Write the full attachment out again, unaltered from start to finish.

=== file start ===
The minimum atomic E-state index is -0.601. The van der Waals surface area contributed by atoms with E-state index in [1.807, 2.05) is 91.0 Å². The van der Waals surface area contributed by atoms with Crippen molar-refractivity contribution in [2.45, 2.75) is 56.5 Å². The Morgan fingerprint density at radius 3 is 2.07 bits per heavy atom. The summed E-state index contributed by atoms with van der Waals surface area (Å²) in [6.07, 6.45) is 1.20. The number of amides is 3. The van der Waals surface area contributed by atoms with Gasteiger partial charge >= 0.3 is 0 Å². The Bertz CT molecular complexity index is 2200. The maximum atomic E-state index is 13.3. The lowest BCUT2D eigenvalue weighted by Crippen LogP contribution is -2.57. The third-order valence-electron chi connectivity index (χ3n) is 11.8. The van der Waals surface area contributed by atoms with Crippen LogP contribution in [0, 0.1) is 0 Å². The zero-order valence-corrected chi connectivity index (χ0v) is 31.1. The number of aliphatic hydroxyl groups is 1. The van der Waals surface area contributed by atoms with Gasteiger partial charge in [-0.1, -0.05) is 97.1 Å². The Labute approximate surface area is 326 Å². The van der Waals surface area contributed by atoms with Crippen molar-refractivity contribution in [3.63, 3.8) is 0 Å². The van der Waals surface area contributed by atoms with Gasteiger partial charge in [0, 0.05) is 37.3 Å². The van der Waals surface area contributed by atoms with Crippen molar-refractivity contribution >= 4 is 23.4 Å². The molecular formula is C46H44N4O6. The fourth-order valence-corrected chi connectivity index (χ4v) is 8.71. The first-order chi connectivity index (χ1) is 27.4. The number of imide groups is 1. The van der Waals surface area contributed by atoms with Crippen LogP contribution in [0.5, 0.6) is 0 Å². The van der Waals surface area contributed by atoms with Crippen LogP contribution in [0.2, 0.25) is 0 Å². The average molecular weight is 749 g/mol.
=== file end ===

The minimum atomic E-state index is -0.601. The van der Waals surface area contributed by atoms with E-state index in [1.807, 2.05) is 91.0 Å². The van der Waals surface area contributed by atoms with Crippen molar-refractivity contribution in [2.45, 2.75) is 56.5 Å². The Morgan fingerprint density at radius 3 is 2.07 bits per heavy atom. The summed E-state index contributed by atoms with van der Waals surface area (Å²) in [6.07, 6.45) is 1.20. The number of amides is 3. The van der Waals surface area contributed by atoms with Gasteiger partial charge >= 0.3 is 0 Å². The Bertz CT molecular complexity index is 2200. The maximum atomic E-state index is 13.3. The lowest BCUT2D eigenvalue weighted by Crippen LogP contribution is -2.57. The third-order valence-electron chi connectivity index (χ3n) is 11.8. The van der Waals surface area contributed by atoms with Crippen LogP contribution in [0, 0.1) is 0 Å². The zero-order valence-corrected chi connectivity index (χ0v) is 31.1. The number of aliphatic hydroxyl groups is 1. The van der Waals surface area contributed by atoms with Gasteiger partial charge in [-0.1, -0.05) is 97.1 Å². The Labute approximate surface area is 326 Å². The van der Waals surface area contributed by atoms with Crippen molar-refractivity contribution in [3.63, 3.8) is 0 Å². The van der Waals surface area contributed by atoms with Gasteiger partial charge in [0, 0.05) is 37.3 Å². The van der Waals surface area contributed by atoms with Crippen molar-refractivity contribution >= 4 is 23.4 Å². The molecular formula is C46H44N4O6. The fourth-order valence-corrected chi connectivity index (χ4v) is 8.71. The first-order chi connectivity index (χ1) is 27.4. The number of imide groups is 1. The van der Waals surface area contributed by atoms with Crippen LogP contribution in [0.5, 0.6) is 0 Å². The van der Waals surface area contributed by atoms with Crippen LogP contribution in [0.2, 0.25) is 0 Å². The average molecular weight is 749 g/mol.